Petitioner also urges that the common law of England prior to 1606 is the rule of decision; (Ill. Rev. Stat. 1957, chap. 28, par. 1,) that the crime of income tax evasion was unknown to the common law of England, and hence, it is inapplicable; and that if applicable, the legislature discarded such concept by the enactment of section 7 of division II of the Criminal Code. Such contention entirely disregards the provisions of section 25-2 of the Election Code and misconceives the effect of the act adopting the common law, above cited. This court adequately considered the scope and effect of the rule of decision in Amann v. Faidy, 415 Ill. 422, and at pages 433 and 434 stated: "What the statute adopted was not just those precedents which happened to have already been announced by English courts at the close of the sixteenth century, but rather a system of law whose outstanding characteristic is its adaptability and capacity for growth. The common law which the statute adopted `is a system of elementary rules and of general judicial declarations of principles, which are continually expanding with the progress of society, adapting themselves to the gradual changes of trade, commerce, arts, inventions and the exigencies and usages of the country.' Kreitz v. Behrensmeyer, 149 Ill. 496." While we recognize that at common law there was no such offense as income tax evasion, yet we are not concerned with the nomenclature of the offense, but rather with its characteristics. The glory of the common law is, and has been, its capacity for growth and development to meet the needs of society. For the purpose of effecting a vacancy in office,
Under the constitutions and statutes of sister States creating a vacancy in public office where the incumbent has been convicted of a felony, it is generally held that the office is vacated upon a verdict of guilty and that an appeal does not stay the effect of such vacancy. These decisions are generally predicated upon the theory that after a plea or verdict of guilty, judgment, and sentence by a court of competent jurisdiction, the presumption of innocence which, up to that time, had persisted in favor of the defendant, no longer prevails, and that the law thereafter presumes that the proceedings have been regular and that the defendant is guilty. Briggs v. Board of County Commissioners, 202 Okla. 684, 217 P.2d 827; State ex rel. Hunter v. Jurgensen, 135 Neb. 136, 280 N.W. 886; Attorney General ex rel. O'Hara v. Montgomery, 275 Mich. 504, 267. N.W. 550; State ex rel. Olson v. Langer, 65 N.D. 68, 256 N.W. 377; Bell v. Treas. of Cambridge, 310 Mass. 484, 38 N.E.2d 660; McKannay v. Horton, 151 Cal. 711, 91 Pac. 598; In re Obergfell, 239 N.Y. 48, 145 N.E. 323; State v. Chapman, 187 Wn. 327, 60 P.2d 245; State v. Levi, 109 W.Va. 277, 153 S.E. 587; Becker v. Green County, 176 Wis. 120, 184 N.W. 715, 186 N.W. 584; 43 Am. Jur. sec. 200, p. 44.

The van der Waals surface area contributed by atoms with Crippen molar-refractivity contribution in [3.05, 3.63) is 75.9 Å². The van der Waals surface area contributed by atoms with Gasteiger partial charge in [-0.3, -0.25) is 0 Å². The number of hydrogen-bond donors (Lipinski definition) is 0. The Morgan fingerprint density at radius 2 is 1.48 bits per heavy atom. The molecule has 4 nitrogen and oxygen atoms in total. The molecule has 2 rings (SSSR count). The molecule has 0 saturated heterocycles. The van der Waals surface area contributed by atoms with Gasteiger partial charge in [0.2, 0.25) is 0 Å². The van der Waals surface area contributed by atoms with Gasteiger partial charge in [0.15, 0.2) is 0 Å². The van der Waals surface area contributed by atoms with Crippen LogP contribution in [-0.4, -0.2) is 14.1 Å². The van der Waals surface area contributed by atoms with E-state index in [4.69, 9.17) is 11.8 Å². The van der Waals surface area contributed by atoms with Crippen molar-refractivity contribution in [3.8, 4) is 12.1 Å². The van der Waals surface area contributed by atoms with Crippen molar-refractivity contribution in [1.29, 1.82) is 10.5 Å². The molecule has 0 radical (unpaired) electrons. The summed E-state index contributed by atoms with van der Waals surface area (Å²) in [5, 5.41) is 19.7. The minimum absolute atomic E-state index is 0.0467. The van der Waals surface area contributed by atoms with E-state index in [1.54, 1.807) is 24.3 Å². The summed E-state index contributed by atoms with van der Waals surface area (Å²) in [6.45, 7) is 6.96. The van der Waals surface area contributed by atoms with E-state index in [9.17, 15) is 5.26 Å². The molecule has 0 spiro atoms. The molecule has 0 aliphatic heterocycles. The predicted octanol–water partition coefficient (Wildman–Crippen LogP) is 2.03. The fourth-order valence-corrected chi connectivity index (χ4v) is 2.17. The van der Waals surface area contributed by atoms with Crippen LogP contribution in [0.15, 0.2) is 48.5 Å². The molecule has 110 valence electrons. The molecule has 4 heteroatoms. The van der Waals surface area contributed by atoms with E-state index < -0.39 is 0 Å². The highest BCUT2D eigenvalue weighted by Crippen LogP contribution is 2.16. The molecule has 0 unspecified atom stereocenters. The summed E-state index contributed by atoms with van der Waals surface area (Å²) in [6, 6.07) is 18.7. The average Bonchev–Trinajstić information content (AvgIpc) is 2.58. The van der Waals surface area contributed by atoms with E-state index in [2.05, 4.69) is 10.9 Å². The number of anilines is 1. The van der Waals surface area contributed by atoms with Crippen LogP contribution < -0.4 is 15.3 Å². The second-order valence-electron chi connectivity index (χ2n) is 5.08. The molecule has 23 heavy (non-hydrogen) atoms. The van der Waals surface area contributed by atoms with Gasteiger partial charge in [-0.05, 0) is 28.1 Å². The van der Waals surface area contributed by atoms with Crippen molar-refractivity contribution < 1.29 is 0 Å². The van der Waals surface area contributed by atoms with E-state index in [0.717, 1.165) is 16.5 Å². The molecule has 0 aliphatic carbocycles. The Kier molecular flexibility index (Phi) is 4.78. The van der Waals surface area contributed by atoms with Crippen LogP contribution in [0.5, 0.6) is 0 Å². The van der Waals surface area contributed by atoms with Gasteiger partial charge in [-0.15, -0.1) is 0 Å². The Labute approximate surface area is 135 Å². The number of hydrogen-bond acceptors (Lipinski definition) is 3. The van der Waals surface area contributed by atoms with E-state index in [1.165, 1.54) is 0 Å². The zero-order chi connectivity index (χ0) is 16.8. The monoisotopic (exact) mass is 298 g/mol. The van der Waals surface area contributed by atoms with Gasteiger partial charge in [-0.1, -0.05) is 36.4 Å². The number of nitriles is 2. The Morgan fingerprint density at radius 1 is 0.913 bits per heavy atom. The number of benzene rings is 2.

Respect for the law and confidence in public officers cannot be compelled. These attributes stand as a voluntary tribute to just laws and integrity in public office. While they exist, both the law and the official will retain public trust. Confidence in an elective official is destroyed when he is convicted of an infamous crime. In the instant case, if the petitioner had been unable to give bond and the penitentiary
We find no merit in petitioner's contention that pendency of his appeal stays the finality of his conviction and thereby holds in abeyance a vacancy in the office of Cook County assessor.
Under the conclusions of this court, the petitioner has failed to establish any right to the writ of mandamus herein prayed. The writ is therefore denied.